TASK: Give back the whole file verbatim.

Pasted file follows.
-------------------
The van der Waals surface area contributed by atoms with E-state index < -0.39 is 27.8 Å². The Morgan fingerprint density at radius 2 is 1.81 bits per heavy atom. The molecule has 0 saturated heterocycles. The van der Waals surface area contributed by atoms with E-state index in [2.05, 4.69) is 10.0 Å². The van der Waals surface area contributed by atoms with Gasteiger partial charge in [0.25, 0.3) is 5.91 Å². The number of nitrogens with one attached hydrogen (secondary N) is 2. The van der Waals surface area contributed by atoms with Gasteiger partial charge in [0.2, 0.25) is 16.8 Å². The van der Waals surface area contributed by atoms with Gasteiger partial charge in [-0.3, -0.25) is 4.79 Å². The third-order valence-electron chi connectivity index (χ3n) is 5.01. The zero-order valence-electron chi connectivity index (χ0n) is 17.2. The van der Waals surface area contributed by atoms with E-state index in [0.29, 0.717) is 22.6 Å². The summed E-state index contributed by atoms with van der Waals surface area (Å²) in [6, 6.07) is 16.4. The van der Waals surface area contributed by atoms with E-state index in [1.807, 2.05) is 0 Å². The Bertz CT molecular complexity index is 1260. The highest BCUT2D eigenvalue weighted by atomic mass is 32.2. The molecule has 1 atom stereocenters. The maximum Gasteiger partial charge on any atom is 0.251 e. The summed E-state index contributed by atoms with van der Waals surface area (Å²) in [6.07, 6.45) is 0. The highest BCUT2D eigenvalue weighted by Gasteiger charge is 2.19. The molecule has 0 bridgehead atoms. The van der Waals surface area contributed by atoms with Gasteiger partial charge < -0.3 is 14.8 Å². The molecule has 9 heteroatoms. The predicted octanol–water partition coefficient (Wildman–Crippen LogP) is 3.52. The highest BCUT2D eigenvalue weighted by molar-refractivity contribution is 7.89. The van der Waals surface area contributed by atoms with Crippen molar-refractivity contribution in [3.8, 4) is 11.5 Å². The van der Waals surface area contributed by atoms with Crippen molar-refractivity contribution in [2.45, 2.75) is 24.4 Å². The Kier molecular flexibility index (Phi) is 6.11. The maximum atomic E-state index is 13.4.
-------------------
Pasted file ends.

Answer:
The van der Waals surface area contributed by atoms with E-state index < -0.39 is 27.8 Å². The Morgan fingerprint density at radius 2 is 1.81 bits per heavy atom. The molecule has 0 saturated heterocycles. The van der Waals surface area contributed by atoms with E-state index in [2.05, 4.69) is 10.0 Å². The van der Waals surface area contributed by atoms with Gasteiger partial charge in [0.25, 0.3) is 5.91 Å². The number of nitrogens with one attached hydrogen (secondary N) is 2. The van der Waals surface area contributed by atoms with Gasteiger partial charge in [0.2, 0.25) is 16.8 Å². The van der Waals surface area contributed by atoms with Gasteiger partial charge in [-0.3, -0.25) is 4.79 Å². The third-order valence-electron chi connectivity index (χ3n) is 5.01. The zero-order valence-electron chi connectivity index (χ0n) is 17.2. The van der Waals surface area contributed by atoms with E-state index in [0.29, 0.717) is 22.6 Å². The summed E-state index contributed by atoms with van der Waals surface area (Å²) in [6, 6.07) is 16.4. The van der Waals surface area contributed by atoms with E-state index in [1.807, 2.05) is 0 Å². The Bertz CT molecular complexity index is 1260. The highest BCUT2D eigenvalue weighted by atomic mass is 32.2. The molecule has 1 atom stereocenters. The maximum Gasteiger partial charge on any atom is 0.251 e. The summed E-state index contributed by atoms with van der Waals surface area (Å²) in [6.07, 6.45) is 0. The highest BCUT2D eigenvalue weighted by Gasteiger charge is 2.19. The molecule has 0 bridgehead atoms. The van der Waals surface area contributed by atoms with Gasteiger partial charge < -0.3 is 14.8 Å². The molecule has 9 heteroatoms. The predicted octanol–water partition coefficient (Wildman–Crippen LogP) is 3.52. The highest BCUT2D eigenvalue weighted by molar-refractivity contribution is 7.89. The van der Waals surface area contributed by atoms with Crippen molar-refractivity contribution in [3.8, 4) is 11.5 Å². The van der Waals surface area contributed by atoms with Crippen molar-refractivity contribution in [2.45, 2.75) is 24.4 Å². The Kier molecular flexibility index (Phi) is 6.11. The maximum atomic E-state index is 13.4.